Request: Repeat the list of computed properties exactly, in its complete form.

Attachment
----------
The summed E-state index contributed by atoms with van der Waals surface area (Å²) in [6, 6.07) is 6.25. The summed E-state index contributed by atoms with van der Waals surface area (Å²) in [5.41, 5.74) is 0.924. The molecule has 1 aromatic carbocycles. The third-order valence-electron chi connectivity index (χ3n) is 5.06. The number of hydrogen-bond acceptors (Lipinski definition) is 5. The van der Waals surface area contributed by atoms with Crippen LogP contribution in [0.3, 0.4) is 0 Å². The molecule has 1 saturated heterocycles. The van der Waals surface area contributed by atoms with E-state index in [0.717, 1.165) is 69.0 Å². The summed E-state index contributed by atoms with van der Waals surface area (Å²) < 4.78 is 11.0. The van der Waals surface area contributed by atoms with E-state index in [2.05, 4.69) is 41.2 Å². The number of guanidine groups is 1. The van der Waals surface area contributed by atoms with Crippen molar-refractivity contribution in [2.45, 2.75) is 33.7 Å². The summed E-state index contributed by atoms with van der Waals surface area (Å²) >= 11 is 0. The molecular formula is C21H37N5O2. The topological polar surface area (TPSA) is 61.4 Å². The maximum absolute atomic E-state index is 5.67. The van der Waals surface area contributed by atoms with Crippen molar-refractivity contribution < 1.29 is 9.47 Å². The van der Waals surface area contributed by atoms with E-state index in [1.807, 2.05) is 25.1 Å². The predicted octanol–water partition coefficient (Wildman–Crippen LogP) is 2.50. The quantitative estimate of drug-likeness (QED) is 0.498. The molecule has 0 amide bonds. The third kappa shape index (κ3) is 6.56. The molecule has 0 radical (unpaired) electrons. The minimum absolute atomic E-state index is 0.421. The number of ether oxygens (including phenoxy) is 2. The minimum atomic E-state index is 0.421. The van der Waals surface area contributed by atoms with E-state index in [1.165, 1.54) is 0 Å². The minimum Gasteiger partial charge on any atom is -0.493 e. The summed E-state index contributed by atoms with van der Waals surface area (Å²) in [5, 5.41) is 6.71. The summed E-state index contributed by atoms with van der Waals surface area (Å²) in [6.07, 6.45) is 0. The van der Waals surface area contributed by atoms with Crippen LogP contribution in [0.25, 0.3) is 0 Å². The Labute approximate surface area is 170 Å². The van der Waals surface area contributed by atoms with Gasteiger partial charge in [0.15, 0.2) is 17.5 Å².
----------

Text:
The summed E-state index contributed by atoms with van der Waals surface area (Å²) in [6, 6.07) is 6.25. The summed E-state index contributed by atoms with van der Waals surface area (Å²) in [5.41, 5.74) is 0.924. The molecule has 1 aromatic carbocycles. The third-order valence-electron chi connectivity index (χ3n) is 5.06. The number of hydrogen-bond acceptors (Lipinski definition) is 5. The van der Waals surface area contributed by atoms with Crippen LogP contribution in [0.3, 0.4) is 0 Å². The molecule has 1 saturated heterocycles. The van der Waals surface area contributed by atoms with E-state index in [0.717, 1.165) is 69.0 Å². The summed E-state index contributed by atoms with van der Waals surface area (Å²) < 4.78 is 11.0. The van der Waals surface area contributed by atoms with E-state index in [2.05, 4.69) is 41.2 Å². The number of guanidine groups is 1. The van der Waals surface area contributed by atoms with Crippen molar-refractivity contribution in [2.45, 2.75) is 33.7 Å². The summed E-state index contributed by atoms with van der Waals surface area (Å²) >= 11 is 0. The molecular formula is C21H37N5O2. The topological polar surface area (TPSA) is 61.4 Å². The maximum absolute atomic E-state index is 5.67. The van der Waals surface area contributed by atoms with Crippen molar-refractivity contribution < 1.29 is 9.47 Å². The van der Waals surface area contributed by atoms with E-state index in [1.807, 2.05) is 25.1 Å². The predicted octanol–water partition coefficient (Wildman–Crippen LogP) is 2.50. The quantitative estimate of drug-likeness (QED) is 0.498. The molecule has 0 amide bonds. The third kappa shape index (κ3) is 6.56. The molecule has 0 radical (unpaired) electrons. The minimum absolute atomic E-state index is 0.421. The number of ether oxygens (including phenoxy) is 2. The minimum atomic E-state index is 0.421. The van der Waals surface area contributed by atoms with E-state index in [1.165, 1.54) is 0 Å². The minimum Gasteiger partial charge on any atom is -0.493 e. The summed E-state index contributed by atoms with van der Waals surface area (Å²) in [5, 5.41) is 6.71. The summed E-state index contributed by atoms with van der Waals surface area (Å²) in [6.07, 6.45) is 0. The van der Waals surface area contributed by atoms with Crippen LogP contribution in [0.25, 0.3) is 0 Å². The Labute approximate surface area is 170 Å². The van der Waals surface area contributed by atoms with Gasteiger partial charge in [0.15, 0.2) is 17.5 Å².